Indexed on: 09 Mar '16Published on: 07 Mar '16Published in: The journal of nutrition, health & aging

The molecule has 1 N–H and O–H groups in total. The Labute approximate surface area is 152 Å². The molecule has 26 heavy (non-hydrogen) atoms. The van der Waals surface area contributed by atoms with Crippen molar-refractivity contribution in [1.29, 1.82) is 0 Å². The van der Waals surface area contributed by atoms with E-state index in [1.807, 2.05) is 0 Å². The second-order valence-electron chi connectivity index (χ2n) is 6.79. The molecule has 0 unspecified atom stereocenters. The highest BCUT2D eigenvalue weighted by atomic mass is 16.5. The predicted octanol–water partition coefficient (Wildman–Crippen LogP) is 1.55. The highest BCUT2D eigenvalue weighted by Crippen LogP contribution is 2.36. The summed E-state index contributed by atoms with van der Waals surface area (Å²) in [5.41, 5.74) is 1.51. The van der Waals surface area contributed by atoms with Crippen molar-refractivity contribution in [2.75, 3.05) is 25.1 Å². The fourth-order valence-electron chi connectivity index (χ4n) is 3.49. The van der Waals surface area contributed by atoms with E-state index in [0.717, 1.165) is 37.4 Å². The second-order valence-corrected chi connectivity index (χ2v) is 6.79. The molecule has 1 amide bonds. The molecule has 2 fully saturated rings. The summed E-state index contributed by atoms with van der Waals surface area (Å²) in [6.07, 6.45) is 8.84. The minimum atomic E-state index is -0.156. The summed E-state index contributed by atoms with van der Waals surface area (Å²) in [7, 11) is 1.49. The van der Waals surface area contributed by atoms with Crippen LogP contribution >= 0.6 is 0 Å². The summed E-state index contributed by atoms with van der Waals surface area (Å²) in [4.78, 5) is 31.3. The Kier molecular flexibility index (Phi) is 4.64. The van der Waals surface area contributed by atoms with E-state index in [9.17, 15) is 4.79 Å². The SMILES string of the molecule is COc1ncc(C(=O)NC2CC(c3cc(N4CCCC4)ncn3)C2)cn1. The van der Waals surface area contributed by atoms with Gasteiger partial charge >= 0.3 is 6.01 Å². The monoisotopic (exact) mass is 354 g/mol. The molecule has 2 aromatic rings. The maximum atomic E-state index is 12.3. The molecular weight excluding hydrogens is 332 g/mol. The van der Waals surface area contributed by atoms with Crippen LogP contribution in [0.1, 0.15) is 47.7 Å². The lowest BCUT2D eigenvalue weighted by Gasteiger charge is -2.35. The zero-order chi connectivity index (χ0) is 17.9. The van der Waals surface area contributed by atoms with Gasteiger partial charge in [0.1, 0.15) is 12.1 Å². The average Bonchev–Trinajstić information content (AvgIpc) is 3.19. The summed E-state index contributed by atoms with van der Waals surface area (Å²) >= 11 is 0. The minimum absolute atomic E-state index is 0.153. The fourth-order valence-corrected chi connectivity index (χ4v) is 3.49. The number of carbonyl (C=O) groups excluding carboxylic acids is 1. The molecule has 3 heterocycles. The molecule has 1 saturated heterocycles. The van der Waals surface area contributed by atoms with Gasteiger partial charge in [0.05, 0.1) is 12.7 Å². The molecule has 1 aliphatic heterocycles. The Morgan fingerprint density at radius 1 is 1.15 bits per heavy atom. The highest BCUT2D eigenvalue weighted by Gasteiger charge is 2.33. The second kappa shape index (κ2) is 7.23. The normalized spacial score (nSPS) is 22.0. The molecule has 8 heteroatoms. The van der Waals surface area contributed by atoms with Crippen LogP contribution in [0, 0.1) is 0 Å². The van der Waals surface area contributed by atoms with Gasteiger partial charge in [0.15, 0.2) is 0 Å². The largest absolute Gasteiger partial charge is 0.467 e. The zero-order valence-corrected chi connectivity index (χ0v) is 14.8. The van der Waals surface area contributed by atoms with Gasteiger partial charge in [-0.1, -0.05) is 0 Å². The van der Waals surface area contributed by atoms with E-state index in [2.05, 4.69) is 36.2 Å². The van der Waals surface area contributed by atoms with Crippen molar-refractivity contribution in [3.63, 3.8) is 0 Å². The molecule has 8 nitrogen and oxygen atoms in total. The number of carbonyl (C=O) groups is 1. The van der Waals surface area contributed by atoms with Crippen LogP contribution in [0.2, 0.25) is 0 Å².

Studies suggest protein intake may be associated with lower body weight, but protein has also been associated with preservation of lean body mass. Understanding the role of protein in maintaining health for older adults is important for disease prevention among this population.Cross-sectional study of the relationship of dietary protein on body composition.New York City community centers.1,011 Black, White, and Latino urban men and women 60-99 years of age.Protein intake was assessed using two interviewer-administered 24-hour recalls, and body composition was assessed using bioelectrical impedance analysis (BIA) of fat mass (kg) (FM), fat free mass (kg) (FFM), and impedance resistance (Ohms).Indices of FM and FFM were calculated by dividing BIA measurements by height squared (m2), and percent FFM was calculated by dividing FFM by the sum of FM and FFM. Log linear models adjusting for age (continuous), race/ethnicity, education, physical activity (dichotomized at the median), hypertension, diabetes, and total calories (continuous).Just 33% of women and 50% of men reported meeting the RDA for protein. Both fat free mass index (FFMI) and fat mass index (FMI) were negatively associated with meeting the RDA for protein (Women: FFMI -1.78 95%CI [-2.24, -1.33], FMI -4.12 95% CI [-4.82, -3.42]; Men: FFMI -1.62 95% CI [-2.32, -0.93] FMI -1.80 95% CI [-2.70, -0.89]). After accounting for confounders, women and men consuming at least 0.8 g/kg/day had a 6.2% (95% CI: 5.0%, 7.4%) and a 3.2% (95% CI 1.1%, 5.3%) higher percent fat free mass, respectively.FFM, FFMI, FM, and FMI were inversely related to meeting the RDA for protein. Meeting the RDA for protein of at least 0.8g/kg/day was associated with a higher percentage of fat free mass among older adults. These results suggest meeting the protein recommendations of at least 0.8 g/kg/day may help to promote lower overall body mass, primarily through loss of fat mass rather than lean mass.